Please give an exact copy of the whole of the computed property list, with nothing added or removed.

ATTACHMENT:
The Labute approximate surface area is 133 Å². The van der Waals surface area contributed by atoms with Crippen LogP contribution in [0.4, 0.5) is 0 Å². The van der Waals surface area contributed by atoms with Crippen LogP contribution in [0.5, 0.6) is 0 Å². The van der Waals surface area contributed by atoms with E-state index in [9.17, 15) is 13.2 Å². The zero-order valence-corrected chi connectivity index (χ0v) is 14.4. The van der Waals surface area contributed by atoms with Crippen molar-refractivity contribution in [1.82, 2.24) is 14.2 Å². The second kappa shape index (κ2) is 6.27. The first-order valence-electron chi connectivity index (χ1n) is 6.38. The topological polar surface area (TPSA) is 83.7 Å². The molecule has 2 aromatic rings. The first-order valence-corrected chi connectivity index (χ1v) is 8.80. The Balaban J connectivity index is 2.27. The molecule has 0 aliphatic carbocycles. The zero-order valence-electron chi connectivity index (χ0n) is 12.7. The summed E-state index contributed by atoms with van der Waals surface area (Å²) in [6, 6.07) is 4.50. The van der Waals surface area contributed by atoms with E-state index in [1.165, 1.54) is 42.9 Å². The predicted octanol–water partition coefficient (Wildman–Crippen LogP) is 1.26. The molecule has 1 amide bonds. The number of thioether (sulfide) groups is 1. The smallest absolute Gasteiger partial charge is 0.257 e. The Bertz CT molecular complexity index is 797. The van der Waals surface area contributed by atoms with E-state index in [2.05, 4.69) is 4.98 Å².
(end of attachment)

The Labute approximate surface area is 133 Å². The van der Waals surface area contributed by atoms with Crippen LogP contribution in [0.4, 0.5) is 0 Å². The van der Waals surface area contributed by atoms with Crippen LogP contribution in [0.5, 0.6) is 0 Å². The van der Waals surface area contributed by atoms with E-state index in [9.17, 15) is 13.2 Å². The zero-order valence-corrected chi connectivity index (χ0v) is 14.4. The van der Waals surface area contributed by atoms with Crippen molar-refractivity contribution in [1.82, 2.24) is 14.2 Å². The second kappa shape index (κ2) is 6.27. The first-order valence-electron chi connectivity index (χ1n) is 6.38. The topological polar surface area (TPSA) is 83.7 Å². The molecule has 2 aromatic rings. The first-order valence-corrected chi connectivity index (χ1v) is 8.80. The Balaban J connectivity index is 2.27. The molecule has 0 aliphatic carbocycles. The zero-order valence-electron chi connectivity index (χ0n) is 12.7. The summed E-state index contributed by atoms with van der Waals surface area (Å²) in [6, 6.07) is 4.50. The van der Waals surface area contributed by atoms with E-state index in [1.165, 1.54) is 42.9 Å². The predicted octanol–water partition coefficient (Wildman–Crippen LogP) is 1.26. The molecule has 1 amide bonds. The number of thioether (sulfide) groups is 1. The smallest absolute Gasteiger partial charge is 0.257 e. The Bertz CT molecular complexity index is 797. The van der Waals surface area contributed by atoms with E-state index in [2.05, 4.69) is 4.98 Å².